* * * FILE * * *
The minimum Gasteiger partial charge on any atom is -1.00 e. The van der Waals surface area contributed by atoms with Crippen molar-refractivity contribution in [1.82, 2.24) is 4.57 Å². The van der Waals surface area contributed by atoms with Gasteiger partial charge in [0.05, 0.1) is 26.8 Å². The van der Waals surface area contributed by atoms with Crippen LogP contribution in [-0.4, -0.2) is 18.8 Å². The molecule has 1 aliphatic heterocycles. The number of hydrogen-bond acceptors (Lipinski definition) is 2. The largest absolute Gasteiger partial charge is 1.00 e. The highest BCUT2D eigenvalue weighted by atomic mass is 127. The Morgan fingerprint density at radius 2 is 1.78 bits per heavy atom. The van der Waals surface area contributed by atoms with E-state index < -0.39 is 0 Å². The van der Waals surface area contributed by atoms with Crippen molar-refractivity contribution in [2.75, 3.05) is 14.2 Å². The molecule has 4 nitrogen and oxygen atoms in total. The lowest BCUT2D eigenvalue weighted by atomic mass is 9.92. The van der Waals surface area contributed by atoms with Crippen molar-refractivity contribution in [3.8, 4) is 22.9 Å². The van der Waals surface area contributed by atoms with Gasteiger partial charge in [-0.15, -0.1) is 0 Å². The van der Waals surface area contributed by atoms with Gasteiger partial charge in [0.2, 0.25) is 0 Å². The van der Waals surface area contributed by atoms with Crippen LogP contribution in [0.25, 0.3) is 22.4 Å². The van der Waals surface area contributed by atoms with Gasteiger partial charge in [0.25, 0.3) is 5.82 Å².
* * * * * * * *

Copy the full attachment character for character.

The minimum Gasteiger partial charge on any atom is -1.00 e. The van der Waals surface area contributed by atoms with Crippen molar-refractivity contribution in [1.82, 2.24) is 4.57 Å². The van der Waals surface area contributed by atoms with Gasteiger partial charge in [0.05, 0.1) is 26.8 Å². The van der Waals surface area contributed by atoms with Crippen LogP contribution in [-0.4, -0.2) is 18.8 Å². The molecule has 1 aliphatic heterocycles. The number of hydrogen-bond acceptors (Lipinski definition) is 2. The largest absolute Gasteiger partial charge is 1.00 e. The highest BCUT2D eigenvalue weighted by atomic mass is 127. The Morgan fingerprint density at radius 2 is 1.78 bits per heavy atom. The van der Waals surface area contributed by atoms with E-state index < -0.39 is 0 Å². The van der Waals surface area contributed by atoms with Crippen molar-refractivity contribution in [2.75, 3.05) is 14.2 Å². The molecule has 4 nitrogen and oxygen atoms in total. The lowest BCUT2D eigenvalue weighted by atomic mass is 9.92. The van der Waals surface area contributed by atoms with Crippen molar-refractivity contribution in [3.8, 4) is 22.9 Å². The van der Waals surface area contributed by atoms with Gasteiger partial charge in [-0.15, -0.1) is 0 Å². The van der Waals surface area contributed by atoms with Gasteiger partial charge in [0.2, 0.25) is 0 Å². The van der Waals surface area contributed by atoms with Crippen LogP contribution in [0.25, 0.3) is 22.4 Å². The van der Waals surface area contributed by atoms with Gasteiger partial charge in [0.25, 0.3) is 5.82 Å².